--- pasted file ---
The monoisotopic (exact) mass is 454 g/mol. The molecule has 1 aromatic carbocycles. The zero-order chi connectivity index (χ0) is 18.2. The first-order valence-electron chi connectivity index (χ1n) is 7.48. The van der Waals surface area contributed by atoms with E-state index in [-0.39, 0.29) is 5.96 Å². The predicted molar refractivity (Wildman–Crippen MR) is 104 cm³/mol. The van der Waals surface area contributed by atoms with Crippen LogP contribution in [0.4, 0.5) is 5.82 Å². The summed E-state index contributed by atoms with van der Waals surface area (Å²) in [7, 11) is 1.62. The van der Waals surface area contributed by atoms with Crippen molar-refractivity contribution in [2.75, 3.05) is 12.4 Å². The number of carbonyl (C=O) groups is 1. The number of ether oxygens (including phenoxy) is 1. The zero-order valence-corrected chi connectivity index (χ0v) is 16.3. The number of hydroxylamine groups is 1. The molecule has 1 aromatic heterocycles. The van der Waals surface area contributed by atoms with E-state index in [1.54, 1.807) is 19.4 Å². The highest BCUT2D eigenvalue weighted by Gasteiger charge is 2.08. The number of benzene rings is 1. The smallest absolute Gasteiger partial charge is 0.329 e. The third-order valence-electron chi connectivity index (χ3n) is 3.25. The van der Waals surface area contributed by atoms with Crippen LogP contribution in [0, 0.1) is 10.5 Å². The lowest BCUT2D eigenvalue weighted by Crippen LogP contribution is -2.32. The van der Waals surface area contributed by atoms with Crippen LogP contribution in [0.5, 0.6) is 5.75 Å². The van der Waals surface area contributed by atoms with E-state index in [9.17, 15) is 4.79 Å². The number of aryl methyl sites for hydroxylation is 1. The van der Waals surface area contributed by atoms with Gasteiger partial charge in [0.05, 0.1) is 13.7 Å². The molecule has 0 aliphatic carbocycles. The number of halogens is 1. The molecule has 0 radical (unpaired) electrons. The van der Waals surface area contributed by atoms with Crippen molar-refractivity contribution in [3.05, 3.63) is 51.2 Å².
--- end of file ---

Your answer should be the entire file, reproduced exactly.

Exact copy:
The monoisotopic (exact) mass is 454 g/mol. The molecule has 1 aromatic carbocycles. The zero-order chi connectivity index (χ0) is 18.2. The first-order valence-electron chi connectivity index (χ1n) is 7.48. The van der Waals surface area contributed by atoms with E-state index in [-0.39, 0.29) is 5.96 Å². The predicted molar refractivity (Wildman–Crippen MR) is 104 cm³/mol. The van der Waals surface area contributed by atoms with Crippen LogP contribution in [0.4, 0.5) is 5.82 Å². The summed E-state index contributed by atoms with van der Waals surface area (Å²) in [7, 11) is 1.62. The van der Waals surface area contributed by atoms with Crippen molar-refractivity contribution in [2.75, 3.05) is 12.4 Å². The number of carbonyl (C=O) groups is 1. The number of ether oxygens (including phenoxy) is 1. The zero-order valence-corrected chi connectivity index (χ0v) is 16.3. The number of hydroxylamine groups is 1. The molecule has 1 aromatic heterocycles. The van der Waals surface area contributed by atoms with E-state index in [1.54, 1.807) is 19.4 Å². The highest BCUT2D eigenvalue weighted by Gasteiger charge is 2.08. The number of benzene rings is 1. The smallest absolute Gasteiger partial charge is 0.329 e. The third-order valence-electron chi connectivity index (χ3n) is 3.25. The van der Waals surface area contributed by atoms with Crippen LogP contribution in [0, 0.1) is 10.5 Å². The lowest BCUT2D eigenvalue weighted by Crippen LogP contribution is -2.32. The van der Waals surface area contributed by atoms with Crippen LogP contribution in [0.5, 0.6) is 5.75 Å². The van der Waals surface area contributed by atoms with E-state index in [9.17, 15) is 4.79 Å². The number of aryl methyl sites for hydroxylation is 1. The van der Waals surface area contributed by atoms with Gasteiger partial charge in [0.05, 0.1) is 13.7 Å². The molecule has 0 aliphatic carbocycles. The number of halogens is 1. The molecule has 0 radical (unpaired) electrons. The van der Waals surface area contributed by atoms with Crippen molar-refractivity contribution in [3.05, 3.63) is 51.2 Å².